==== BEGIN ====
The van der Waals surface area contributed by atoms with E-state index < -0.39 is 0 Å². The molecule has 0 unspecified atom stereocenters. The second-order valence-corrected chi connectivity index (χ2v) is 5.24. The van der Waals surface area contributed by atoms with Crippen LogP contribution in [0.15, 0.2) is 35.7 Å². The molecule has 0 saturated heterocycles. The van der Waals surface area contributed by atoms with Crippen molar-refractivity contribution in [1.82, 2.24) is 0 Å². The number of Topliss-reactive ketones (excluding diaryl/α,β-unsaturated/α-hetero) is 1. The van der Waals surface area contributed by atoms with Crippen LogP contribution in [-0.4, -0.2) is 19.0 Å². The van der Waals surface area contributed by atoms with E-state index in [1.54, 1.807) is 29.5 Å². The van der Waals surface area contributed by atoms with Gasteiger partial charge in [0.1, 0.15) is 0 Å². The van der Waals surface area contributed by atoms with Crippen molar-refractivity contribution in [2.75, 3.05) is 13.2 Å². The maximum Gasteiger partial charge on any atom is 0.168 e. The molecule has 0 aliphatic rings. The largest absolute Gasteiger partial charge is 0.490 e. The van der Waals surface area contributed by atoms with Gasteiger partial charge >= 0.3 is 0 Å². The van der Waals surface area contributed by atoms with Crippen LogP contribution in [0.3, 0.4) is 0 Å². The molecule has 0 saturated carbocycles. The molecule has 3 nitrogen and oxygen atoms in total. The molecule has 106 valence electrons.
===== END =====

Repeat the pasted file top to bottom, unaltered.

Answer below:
The van der Waals surface area contributed by atoms with E-state index < -0.39 is 0 Å². The molecule has 0 unspecified atom stereocenters. The second-order valence-corrected chi connectivity index (χ2v) is 5.24. The van der Waals surface area contributed by atoms with Crippen LogP contribution in [0.15, 0.2) is 35.7 Å². The molecule has 0 saturated heterocycles. The van der Waals surface area contributed by atoms with Crippen molar-refractivity contribution in [1.82, 2.24) is 0 Å². The number of Topliss-reactive ketones (excluding diaryl/α,β-unsaturated/α-hetero) is 1. The van der Waals surface area contributed by atoms with Crippen LogP contribution in [-0.4, -0.2) is 19.0 Å². The van der Waals surface area contributed by atoms with E-state index in [1.54, 1.807) is 29.5 Å². The van der Waals surface area contributed by atoms with Gasteiger partial charge in [0.1, 0.15) is 0 Å². The van der Waals surface area contributed by atoms with Crippen molar-refractivity contribution in [2.75, 3.05) is 13.2 Å². The maximum Gasteiger partial charge on any atom is 0.168 e. The molecule has 0 aliphatic rings. The largest absolute Gasteiger partial charge is 0.490 e. The van der Waals surface area contributed by atoms with Gasteiger partial charge >= 0.3 is 0 Å². The van der Waals surface area contributed by atoms with Crippen LogP contribution in [0.3, 0.4) is 0 Å². The molecule has 0 saturated carbocycles. The molecule has 3 nitrogen and oxygen atoms in total. The molecule has 106 valence electrons.